Photographer: Alex Tehrani
America is a nation of paradoxes, including one that is often overlooked. In the land where “all people are created equal” a glaring inequality exists: all children do not receive an equal education, yet they are expected to compete on equal footing for university placements, jobs and careers. By the time they reach college age, poor children are often so far behind that catching up with their wealthier counterparts becomes a monumental, if not impossible, task.
Despite the best of intentions, low income parents often simply do not have the resources or training to provide the kind of enriched environments for their kids that more well-off parents can offer.
|Students from Harlem Children’s Zone.|
Solutions for how to remedy this situation have been proposed by every U.S. administration for the past fifty years, from Lyndon Johnson’s “War on Poverty” to George W. Bush’s “No Child Left Behind.” But in an era of breakthroughs in neuroscience and new understandings of child development, one economist has a proposal that flies in the face of conventional wisdom about education. Nobel Laureate and University of Chicago Professor James Heckman believes that, contrary to the current emphasis on test results and testing, attributes like motivation, self-discipline and dependability play an equal role in predicting a child’s eventual ability to reach his or her potential. The good news? Such traits can be taught more easily than traditional thinking skills, take less funding overall, and create substantial economic benefits.
Numerous instances can be cited of high IQ people who fail to achieve success in life because they lack self-discipline and low IQ people who succeed by virtue of persistence, reliability and discipline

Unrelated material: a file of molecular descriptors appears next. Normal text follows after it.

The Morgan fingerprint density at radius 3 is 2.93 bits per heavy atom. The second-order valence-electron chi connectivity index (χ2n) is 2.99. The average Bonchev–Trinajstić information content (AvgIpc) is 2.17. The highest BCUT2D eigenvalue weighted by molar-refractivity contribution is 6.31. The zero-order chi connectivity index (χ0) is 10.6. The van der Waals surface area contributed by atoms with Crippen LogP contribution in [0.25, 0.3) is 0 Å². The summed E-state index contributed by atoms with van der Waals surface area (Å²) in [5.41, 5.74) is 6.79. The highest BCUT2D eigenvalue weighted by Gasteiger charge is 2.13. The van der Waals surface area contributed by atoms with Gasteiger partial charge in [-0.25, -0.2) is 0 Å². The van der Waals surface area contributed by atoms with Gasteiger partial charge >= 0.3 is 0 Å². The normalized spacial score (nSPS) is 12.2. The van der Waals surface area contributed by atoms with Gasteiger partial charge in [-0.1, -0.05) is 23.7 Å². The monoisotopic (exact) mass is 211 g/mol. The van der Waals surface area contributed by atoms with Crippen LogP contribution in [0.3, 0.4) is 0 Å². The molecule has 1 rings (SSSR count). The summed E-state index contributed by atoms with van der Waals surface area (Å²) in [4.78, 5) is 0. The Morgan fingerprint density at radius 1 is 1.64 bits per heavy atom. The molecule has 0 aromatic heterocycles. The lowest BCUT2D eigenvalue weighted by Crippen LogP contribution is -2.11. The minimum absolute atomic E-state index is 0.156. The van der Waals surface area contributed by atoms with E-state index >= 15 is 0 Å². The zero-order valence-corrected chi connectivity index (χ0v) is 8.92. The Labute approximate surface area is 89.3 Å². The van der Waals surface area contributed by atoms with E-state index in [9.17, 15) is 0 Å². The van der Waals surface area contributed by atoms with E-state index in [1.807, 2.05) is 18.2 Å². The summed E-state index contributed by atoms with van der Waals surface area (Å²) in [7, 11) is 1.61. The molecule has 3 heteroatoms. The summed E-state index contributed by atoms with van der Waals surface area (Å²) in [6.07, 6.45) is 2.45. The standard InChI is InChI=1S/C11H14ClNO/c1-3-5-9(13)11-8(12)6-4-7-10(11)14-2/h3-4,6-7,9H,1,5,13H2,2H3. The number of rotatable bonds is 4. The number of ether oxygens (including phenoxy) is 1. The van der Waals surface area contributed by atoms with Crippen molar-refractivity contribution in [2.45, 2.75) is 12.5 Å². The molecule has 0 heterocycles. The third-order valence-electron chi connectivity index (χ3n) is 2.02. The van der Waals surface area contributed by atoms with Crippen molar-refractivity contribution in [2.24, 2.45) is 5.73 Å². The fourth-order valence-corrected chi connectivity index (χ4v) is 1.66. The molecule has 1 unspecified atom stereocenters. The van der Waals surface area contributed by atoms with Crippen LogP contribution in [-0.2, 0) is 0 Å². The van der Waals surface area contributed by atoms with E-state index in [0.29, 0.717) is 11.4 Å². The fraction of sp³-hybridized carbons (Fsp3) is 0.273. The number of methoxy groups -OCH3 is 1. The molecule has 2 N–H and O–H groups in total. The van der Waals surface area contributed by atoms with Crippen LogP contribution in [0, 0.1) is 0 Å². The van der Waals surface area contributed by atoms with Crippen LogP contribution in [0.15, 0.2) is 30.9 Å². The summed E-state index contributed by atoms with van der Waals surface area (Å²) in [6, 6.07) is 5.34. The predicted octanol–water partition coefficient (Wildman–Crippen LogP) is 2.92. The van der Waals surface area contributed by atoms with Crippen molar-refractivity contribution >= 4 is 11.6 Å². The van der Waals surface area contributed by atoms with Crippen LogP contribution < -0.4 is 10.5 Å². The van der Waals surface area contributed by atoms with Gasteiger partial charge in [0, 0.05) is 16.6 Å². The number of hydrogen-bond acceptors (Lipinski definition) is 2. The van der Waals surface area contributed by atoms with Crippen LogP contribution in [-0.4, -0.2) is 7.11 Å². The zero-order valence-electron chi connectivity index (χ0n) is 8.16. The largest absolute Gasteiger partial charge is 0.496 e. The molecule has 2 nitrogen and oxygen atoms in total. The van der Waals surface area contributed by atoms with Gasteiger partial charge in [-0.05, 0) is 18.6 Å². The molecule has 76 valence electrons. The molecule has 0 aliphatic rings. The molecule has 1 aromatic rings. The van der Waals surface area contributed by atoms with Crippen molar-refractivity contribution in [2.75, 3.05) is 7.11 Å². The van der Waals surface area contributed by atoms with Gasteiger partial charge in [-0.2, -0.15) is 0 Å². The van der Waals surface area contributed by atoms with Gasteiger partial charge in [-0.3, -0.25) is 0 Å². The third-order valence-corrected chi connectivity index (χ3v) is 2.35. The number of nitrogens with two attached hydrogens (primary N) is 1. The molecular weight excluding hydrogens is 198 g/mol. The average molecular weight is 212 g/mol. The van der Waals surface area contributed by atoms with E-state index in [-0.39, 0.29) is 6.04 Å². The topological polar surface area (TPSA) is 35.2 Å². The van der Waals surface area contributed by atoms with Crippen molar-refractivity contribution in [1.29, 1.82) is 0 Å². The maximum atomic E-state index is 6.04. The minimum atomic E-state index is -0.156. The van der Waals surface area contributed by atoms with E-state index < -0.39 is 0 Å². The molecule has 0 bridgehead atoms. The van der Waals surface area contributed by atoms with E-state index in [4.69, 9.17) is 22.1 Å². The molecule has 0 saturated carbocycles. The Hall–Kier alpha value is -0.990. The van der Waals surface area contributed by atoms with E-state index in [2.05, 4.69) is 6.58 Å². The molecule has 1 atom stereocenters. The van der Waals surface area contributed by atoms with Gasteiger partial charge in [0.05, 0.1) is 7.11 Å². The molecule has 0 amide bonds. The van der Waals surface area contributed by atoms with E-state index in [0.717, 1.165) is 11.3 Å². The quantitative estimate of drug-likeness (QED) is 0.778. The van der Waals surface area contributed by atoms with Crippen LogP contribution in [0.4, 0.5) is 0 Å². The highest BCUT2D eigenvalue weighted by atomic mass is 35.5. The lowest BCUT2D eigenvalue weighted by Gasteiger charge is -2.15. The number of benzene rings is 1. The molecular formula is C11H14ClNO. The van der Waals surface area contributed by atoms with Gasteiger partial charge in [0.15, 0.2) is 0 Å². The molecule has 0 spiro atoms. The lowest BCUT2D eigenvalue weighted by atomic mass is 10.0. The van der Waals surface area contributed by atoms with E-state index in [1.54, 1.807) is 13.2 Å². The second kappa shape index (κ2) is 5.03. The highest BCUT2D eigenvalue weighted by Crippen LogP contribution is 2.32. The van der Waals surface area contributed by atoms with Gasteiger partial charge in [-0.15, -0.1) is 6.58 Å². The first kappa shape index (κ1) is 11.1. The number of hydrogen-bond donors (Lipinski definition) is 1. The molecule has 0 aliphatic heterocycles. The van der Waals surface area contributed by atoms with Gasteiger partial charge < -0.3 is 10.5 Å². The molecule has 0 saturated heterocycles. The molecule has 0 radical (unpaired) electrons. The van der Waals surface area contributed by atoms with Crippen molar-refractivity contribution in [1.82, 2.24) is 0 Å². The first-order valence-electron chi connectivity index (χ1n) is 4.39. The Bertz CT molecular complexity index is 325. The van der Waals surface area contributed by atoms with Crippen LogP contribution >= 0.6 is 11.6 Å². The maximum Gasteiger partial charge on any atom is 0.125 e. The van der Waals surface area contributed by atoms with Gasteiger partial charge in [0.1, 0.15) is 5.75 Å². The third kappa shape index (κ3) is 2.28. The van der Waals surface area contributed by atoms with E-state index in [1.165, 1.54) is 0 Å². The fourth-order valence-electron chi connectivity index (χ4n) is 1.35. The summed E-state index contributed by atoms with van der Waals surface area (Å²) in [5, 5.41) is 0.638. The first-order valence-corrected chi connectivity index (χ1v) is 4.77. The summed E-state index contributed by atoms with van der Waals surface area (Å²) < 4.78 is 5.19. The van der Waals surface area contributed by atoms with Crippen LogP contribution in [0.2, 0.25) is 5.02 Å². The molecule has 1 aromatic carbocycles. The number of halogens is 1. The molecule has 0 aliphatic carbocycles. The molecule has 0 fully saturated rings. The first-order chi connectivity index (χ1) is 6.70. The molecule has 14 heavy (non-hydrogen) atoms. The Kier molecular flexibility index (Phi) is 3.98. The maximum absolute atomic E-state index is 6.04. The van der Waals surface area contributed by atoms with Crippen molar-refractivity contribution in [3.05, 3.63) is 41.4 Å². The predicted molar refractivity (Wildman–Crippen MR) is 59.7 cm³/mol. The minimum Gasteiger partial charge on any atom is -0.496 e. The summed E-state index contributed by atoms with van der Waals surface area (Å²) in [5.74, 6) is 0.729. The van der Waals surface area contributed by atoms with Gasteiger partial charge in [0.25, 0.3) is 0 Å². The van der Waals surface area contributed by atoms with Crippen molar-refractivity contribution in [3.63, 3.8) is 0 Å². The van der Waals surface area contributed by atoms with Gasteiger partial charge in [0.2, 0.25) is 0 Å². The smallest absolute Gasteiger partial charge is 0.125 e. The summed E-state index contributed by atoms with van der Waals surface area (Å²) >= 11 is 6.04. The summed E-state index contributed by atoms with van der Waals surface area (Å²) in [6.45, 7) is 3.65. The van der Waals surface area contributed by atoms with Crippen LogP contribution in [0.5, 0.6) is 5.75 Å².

According to Heckman’s research, early interventions aimed at both cognitive and noncognitive skills, with an emphasis on the latter, produce results for low-income children, even thirty years down the road. “The greatest effect of early childhood programs is on motivation and achievement, not IQ,” he says. Providing young children with enriched environments pays dividends in terms of their eventual contribution to society in tax dollars, as well as preventing costs associated with crime, welfare and drug treatment programs.
As an example, Heckman points to the High/Scope Perry Preschool Study, conducted over a forty plus year span beginning in 1962. This study of 123 preschool students, ages three and four, set out to determine the effects of an enriched environment on poor African American children deemed at high risk to fail out of school.
From 1962–1967, the young subjects were randomly divided into two groups: one which received the preschool training and one which didn’t. The students were then interviewed at ages nineteen, twenty-seven, and again at age forty. In comparison with the no-program group, the program group had:
Attributes like motivation, self-discipline and dependability play an equal role in predicting a child’s eventual ability to reach his or her potential.
A cost benefit analysis conducted showed an economic return of $258,888 per participant based on an initial investment of $15,166. According to their statistics, this worked out to $17.07 per dollar invested, with $195,621 going to the general public through education savings, increased taxes due to higher earnings, and welfare savings, and $63,267 going to each participant.
|“Baby College” in the Harlem Children’s Zone.|
The problems of disadvantaged families, says Heckman, are usually portrayed as “a question of fairness or social justice.” He’s interested in reframing the argument to one of simple economics, in part for purposes of political clout when it comes to public policy. Providing more opportunities for poor children, he argues, creates not only a more just society but also greater wealth for the nation.
Heckman’s original interest in the topic sprang from a disturbing summer in 1963 spent touring the Deep South with a Nigerian friend. Observing not only the racism directed at his companion, but the gross economic and educational inequities inherent in Southern society, Heckman decided to devote himself to addressing the root causes of inequality. His ensuing research has brought him to the conclusion that cognitive abilities are only half of the picture. “Numerous instances can be cited of high IQ people who fail to achieve success in life because they lack self-discipline and low IQ people who succeed by virtue of persistence, reliability and discipline,” he says. “It is surprising that academic discussions of skill and skill formation focus almost exclusively on measures of cognitive ability and ignore noncognitive skills.” Such skills are valued in the marketplace; today, employers can and do screen for characteristics such as dependability.